Interest charges added to Sandy 'clawbacks'

FEMA is asking hundreds of New York Sandy victims to pay back relief money it says it overpaid or improperly disbursed, and those who don't come up with the funds can be hit with penalties and garnishments.

The disaster relief agency says it is looking to collect more than $14 million from some 2,000 New Yorkers. More than 500 of those cases have already been sent to the U.S. Treasury for collection.

If people do not pay in full within 30 days of being notified by the Treasury, it can charge up to 30 percent in interest fees.

Thomas Gartland, of Huntington Station, is one such Sandy victim. He says he'll never forget the sound of an enormous tree crashing down on his home. He applied for numerous relief grants, and was awarded $7,400 from FEMA, but recently FEMA demanded the money back plus interest.

"They tell me you either pay now or we are going to take a chunk of your Social Security, we are going to take 15 percent of your Social Security payment," Gartland recalls.

He appealed, but was denied, and then the Treasury Department garnished his Social Security checks. He couldn't understand why, because he says he used the money for storm cleanup.

"This is the power of government being applied to little guys," he told News 12.

Eventually, with the help of some specialized disaster relief attorneys from Touro Law School, the federal government decided to reverse its decision and forgive Gartland's debt all together.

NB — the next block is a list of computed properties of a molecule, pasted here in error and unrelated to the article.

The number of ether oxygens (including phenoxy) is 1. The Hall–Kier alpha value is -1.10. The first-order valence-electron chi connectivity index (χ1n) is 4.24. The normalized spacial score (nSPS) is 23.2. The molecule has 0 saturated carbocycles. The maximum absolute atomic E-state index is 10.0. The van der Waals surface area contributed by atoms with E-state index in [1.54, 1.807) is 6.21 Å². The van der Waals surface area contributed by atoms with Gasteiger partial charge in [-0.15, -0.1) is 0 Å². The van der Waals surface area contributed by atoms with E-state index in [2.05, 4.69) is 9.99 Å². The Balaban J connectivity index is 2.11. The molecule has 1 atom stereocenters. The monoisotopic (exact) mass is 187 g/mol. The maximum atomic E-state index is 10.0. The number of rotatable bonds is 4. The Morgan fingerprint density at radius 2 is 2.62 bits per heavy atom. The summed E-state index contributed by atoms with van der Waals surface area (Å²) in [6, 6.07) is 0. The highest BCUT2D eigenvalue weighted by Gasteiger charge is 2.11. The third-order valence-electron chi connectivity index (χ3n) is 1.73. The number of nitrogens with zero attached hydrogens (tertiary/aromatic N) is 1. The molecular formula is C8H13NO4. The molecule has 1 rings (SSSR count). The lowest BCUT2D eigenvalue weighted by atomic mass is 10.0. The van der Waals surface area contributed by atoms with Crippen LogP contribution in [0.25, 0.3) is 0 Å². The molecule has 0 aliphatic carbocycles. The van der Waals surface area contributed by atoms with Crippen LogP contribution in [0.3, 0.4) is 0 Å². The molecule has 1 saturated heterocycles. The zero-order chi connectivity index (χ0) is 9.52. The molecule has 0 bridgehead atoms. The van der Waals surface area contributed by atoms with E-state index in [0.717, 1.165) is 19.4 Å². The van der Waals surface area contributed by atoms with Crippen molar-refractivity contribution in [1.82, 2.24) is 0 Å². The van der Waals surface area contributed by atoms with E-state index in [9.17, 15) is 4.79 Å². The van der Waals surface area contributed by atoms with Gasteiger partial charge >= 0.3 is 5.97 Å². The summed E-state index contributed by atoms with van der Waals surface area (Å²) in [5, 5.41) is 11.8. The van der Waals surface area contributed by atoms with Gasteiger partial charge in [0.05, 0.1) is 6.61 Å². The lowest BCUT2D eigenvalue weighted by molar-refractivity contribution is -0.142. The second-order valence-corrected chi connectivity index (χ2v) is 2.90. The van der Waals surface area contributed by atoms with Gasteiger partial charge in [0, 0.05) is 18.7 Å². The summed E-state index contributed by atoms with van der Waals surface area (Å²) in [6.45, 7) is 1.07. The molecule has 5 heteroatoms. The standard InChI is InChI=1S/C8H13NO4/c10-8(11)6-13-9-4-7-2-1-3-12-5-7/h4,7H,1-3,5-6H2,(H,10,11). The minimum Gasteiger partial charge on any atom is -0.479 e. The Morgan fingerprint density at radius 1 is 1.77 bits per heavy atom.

But experts say there are probably many other Long Islanders in similar situations with the federal government unnecessarily.

Daniel Strafer, of Touro Law School's disaster relief clinic, says hundreds of Long Islanders are now receiving so called "clawback" letters from FEMA demanding return of grant money. He says FEMA is not doing a good enough job researching the grants and are threatening already hard-hit storm victims.

"When they give the grant money out, there needs to be greater scrutiny that the applicant meets the criteria set by FEMA," Strafer said. "And if the error is determined to be FEMA's error there shouldn't be a clawback."

According to federal law, disaster grant money cannot be used for costs that would otherwise be covered by insurance or other assistance programs. FEMA can recoup money if it finds that benefits were duplicated.

A FEMA spokesperson told News 12 that it fully researches all grants and does everything it can before it refers the debt for collection by the Treasury.

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